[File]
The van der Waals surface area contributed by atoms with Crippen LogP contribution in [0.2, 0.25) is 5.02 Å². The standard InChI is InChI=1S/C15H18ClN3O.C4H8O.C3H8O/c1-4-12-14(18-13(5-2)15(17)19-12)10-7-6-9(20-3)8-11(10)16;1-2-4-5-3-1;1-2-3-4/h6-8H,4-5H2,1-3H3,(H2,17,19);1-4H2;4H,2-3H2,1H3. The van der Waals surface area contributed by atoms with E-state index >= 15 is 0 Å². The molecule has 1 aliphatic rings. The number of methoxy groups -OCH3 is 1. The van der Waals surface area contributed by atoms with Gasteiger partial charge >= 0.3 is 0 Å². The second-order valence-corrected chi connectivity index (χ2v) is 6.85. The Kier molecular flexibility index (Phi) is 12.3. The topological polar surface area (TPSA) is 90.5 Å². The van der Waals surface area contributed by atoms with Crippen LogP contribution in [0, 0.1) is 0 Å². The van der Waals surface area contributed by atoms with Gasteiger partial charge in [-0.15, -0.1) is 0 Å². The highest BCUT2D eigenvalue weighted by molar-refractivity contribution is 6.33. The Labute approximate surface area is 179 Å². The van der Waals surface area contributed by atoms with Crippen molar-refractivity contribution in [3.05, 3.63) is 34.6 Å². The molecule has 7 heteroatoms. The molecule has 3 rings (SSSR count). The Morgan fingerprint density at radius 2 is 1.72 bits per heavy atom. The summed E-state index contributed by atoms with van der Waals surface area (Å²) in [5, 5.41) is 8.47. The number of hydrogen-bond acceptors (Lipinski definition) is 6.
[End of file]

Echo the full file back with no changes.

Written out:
The van der Waals surface area contributed by atoms with Crippen LogP contribution in [0.2, 0.25) is 5.02 Å². The standard InChI is InChI=1S/C15H18ClN3O.C4H8O.C3H8O/c1-4-12-14(18-13(5-2)15(17)19-12)10-7-6-9(20-3)8-11(10)16;1-2-4-5-3-1;1-2-3-4/h6-8H,4-5H2,1-3H3,(H2,17,19);1-4H2;4H,2-3H2,1H3. The van der Waals surface area contributed by atoms with E-state index >= 15 is 0 Å². The molecule has 1 aliphatic rings. The number of methoxy groups -OCH3 is 1. The van der Waals surface area contributed by atoms with Gasteiger partial charge >= 0.3 is 0 Å². The second-order valence-corrected chi connectivity index (χ2v) is 6.85. The Kier molecular flexibility index (Phi) is 12.3. The topological polar surface area (TPSA) is 90.5 Å². The van der Waals surface area contributed by atoms with Crippen LogP contribution in [0, 0.1) is 0 Å². The van der Waals surface area contributed by atoms with Gasteiger partial charge in [-0.15, -0.1) is 0 Å². The highest BCUT2D eigenvalue weighted by molar-refractivity contribution is 6.33. The Labute approximate surface area is 179 Å². The van der Waals surface area contributed by atoms with Crippen molar-refractivity contribution in [3.05, 3.63) is 34.6 Å². The molecule has 7 heteroatoms. The molecule has 3 rings (SSSR count). The Morgan fingerprint density at radius 2 is 1.72 bits per heavy atom. The summed E-state index contributed by atoms with van der Waals surface area (Å²) in [5, 5.41) is 8.47. The number of hydrogen-bond acceptors (Lipinski definition) is 6.